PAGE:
It took several epochs to reach high accuracy, but model trained more so that weights stabilized and learning rate decreased. It could be worth using lower learning rate so that loss will be lower, but in the end it doesn't matter. Training/validation set is easily recognized, high accuracy on MNIST can't be achieved due to difference in data. And it is difficult to imagine how exactly the digits will be drawn on the site.

This confusion matrix shows quality of predicitons on MNIST. 9 is often mistaken with 4 and 7 with 1. I think it is more or less reasonable and can be explained by difference in drawing styles. I hope that the accuracy will improve after the model is trained on additional data.

I wanted to use digits drawn by other people as training data for continuous improvement of the model. It required certain changes. The actual file is available on Github. The main differences are:

- Weights aren't initialized randomly, they are passed into the model;
- Loss isn't caclucated separately, as it isn't necessary;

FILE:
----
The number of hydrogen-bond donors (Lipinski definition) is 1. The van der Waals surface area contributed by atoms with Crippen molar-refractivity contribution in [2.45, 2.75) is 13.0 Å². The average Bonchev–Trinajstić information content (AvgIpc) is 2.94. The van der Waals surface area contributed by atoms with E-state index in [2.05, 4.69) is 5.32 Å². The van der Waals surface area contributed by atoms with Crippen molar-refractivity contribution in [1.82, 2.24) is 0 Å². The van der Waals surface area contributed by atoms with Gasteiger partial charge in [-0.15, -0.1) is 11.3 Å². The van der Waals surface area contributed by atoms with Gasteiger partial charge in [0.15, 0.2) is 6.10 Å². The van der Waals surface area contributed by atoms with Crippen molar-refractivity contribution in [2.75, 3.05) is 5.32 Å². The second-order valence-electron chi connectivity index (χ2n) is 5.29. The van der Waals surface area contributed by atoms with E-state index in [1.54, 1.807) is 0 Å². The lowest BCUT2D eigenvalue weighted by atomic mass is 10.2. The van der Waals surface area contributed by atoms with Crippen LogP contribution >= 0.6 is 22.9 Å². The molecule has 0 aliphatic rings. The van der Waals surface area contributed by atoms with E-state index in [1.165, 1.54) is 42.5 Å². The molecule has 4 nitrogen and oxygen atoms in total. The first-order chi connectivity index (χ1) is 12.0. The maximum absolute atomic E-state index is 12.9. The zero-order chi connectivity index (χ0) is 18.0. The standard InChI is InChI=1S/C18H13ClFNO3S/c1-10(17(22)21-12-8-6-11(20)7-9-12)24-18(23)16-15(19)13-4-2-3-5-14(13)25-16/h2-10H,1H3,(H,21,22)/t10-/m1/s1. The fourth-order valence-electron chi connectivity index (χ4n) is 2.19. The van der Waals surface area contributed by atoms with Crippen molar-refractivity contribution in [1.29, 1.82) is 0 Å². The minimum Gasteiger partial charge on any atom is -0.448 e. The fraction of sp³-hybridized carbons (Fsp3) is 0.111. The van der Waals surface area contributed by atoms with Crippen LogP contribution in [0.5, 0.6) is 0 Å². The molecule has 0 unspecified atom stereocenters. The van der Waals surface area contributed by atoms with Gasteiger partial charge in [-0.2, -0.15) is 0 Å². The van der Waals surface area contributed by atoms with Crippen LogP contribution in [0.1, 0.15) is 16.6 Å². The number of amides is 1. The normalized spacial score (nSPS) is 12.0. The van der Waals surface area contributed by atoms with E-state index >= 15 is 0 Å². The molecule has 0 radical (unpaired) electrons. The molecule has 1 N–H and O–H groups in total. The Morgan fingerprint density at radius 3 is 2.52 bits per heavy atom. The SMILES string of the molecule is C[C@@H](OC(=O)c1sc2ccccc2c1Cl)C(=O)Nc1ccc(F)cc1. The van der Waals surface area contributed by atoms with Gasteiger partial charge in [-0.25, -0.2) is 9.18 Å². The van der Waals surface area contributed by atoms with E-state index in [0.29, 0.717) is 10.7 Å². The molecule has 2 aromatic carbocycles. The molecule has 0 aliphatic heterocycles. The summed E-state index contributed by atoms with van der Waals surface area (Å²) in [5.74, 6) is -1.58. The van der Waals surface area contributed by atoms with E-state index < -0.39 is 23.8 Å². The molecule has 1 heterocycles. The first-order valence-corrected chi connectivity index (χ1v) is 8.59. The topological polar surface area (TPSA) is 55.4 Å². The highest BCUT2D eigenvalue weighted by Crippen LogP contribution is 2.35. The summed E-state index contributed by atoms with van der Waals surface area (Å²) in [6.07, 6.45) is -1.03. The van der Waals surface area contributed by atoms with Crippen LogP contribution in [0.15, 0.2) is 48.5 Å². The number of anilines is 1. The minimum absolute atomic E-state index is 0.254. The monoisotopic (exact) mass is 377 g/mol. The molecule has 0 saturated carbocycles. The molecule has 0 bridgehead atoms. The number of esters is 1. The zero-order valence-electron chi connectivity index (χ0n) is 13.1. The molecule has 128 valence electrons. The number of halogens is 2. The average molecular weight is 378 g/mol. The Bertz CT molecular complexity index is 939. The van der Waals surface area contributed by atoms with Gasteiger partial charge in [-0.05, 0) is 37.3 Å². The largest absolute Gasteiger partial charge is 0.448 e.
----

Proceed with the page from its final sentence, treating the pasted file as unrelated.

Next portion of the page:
- There is only one iteration for all the input data (one image augmented uo to 24);
- All parameters are defined within the class, none are passed into the model;
- Predict_single method returns top 3 predictions with their probabilities;

In fact it was quite easy to modify the code so that it could be trained continuously. The main question was what learning rate should be used. Initial training rate was 0.1, but it was decayed 24 times and became 0.1 * (0.95 ^ 24). Also this learning rate was used not for a single iteration, but for a whole epoch. Using this rate could change weights too significantly. After trials and errors I used the learning rate 0.1 * (0.95 ^ 24) / 32. With it each image doesn't change the weights too much, but several similar images may positively influence the accuracy.

The structure of model is more complex than in FNN:

- The model's structure is described in a separate function;
- Weights are initialized using Xavier weight initialization;
- During training dropout is applied to conv layers and first fully connected layers;